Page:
Immediately after breakfast at the hotel, we left, always on foot, to collect the money we owed the hotel Ebne Sina. The discussion proved to be a little longer than expected; The hotelier prefered to reimburse us at night rather than in cash. Finally, we get the refund.
We walked through the bazaar. We bought lemon juice called Dinesh (very vitamin) packaged in simple plastic bottles as well as gas (traditional nougat), another culinary specialty of Isfahan.
We found a restaurant in the bazaar offering a local speciality, Basyane (mutton cake and vegetable patty) accompanied by barbarism (local bread) + salad with onions. We planned to go there the same evening as there are too many people.
In the afternoon, we planned to discover the Armenian quarter including the church of Vank. This is the chic district of the city where the luxury shops are located.
We had to cross the Zayanderud River of Isfahan, fortunately still dry at this time of year.
The Church of Vank is closed in the afternoon; We are accosted by carpet vendors who approach all passers-by. A little farther, it is a owner, which pushes us towards its trade.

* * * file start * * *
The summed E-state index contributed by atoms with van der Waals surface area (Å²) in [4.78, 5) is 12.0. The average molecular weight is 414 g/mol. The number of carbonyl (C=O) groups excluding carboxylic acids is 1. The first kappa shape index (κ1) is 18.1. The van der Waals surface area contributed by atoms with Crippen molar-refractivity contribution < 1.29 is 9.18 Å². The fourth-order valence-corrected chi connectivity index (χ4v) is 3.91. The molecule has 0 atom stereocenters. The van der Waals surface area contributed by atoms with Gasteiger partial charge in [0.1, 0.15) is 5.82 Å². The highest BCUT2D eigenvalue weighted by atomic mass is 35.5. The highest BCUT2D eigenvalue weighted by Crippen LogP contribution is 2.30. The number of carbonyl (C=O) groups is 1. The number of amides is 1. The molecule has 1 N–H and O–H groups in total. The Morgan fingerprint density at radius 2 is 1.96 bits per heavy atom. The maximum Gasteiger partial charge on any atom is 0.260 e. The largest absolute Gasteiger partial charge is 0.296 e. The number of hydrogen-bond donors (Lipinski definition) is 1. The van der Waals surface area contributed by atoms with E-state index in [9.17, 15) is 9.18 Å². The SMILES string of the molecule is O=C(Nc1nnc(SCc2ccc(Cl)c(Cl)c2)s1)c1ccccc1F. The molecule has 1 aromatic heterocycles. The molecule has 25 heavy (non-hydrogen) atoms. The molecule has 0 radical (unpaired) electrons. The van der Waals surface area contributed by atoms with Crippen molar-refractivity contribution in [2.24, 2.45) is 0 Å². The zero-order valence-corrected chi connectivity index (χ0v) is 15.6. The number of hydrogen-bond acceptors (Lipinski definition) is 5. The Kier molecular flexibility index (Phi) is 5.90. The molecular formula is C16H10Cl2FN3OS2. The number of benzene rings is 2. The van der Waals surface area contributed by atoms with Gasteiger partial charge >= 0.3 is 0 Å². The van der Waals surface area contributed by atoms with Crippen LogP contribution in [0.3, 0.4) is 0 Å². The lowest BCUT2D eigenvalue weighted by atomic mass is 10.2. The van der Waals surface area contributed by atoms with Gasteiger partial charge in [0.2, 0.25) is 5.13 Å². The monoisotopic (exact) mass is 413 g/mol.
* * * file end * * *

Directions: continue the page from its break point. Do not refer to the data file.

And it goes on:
We fled this environment whose commercial pressure is getting too heavy.
A moment of rest in the gardens near the bridges (Khajoo Bridge, Chobi Bridge, Syo SE Bridge, Marnan Bridge) and we left for a new crossing of Isfahan in order to dine in the restaurant of the Bazaar. The midday rush evaporated.
Back to the square of Imam Square, by taxi. This is actually the place Naghsh-e Jahan, it is at least under this denomination that the people of Isfahan designate it. It was called at another time, under the name of “Place du Chah”, also referred to in the guides under the name of “Place of the Imam”, in reference to Ruhollah Khomeini.
Located in the center of Isfahan city, according to Iranians, it is one of the largest squares in the world (500 X 160). In fact, according to wikipedia’s ranking, it is located 22nd World Square, a very honorable rank for a provincial city.
The place is a very lively evening. The Iranians settle down on the ground for a picnic.
Families come in numbers, bring rugs, cushions, cutlery, stove, casserole, tea, thermos, iced water and food that goes with it. The Iranians are the kings of the picnic, who had believed it :. See the ambiance:
We made our last purchases, thus spending in stores, our last rials as gifts.
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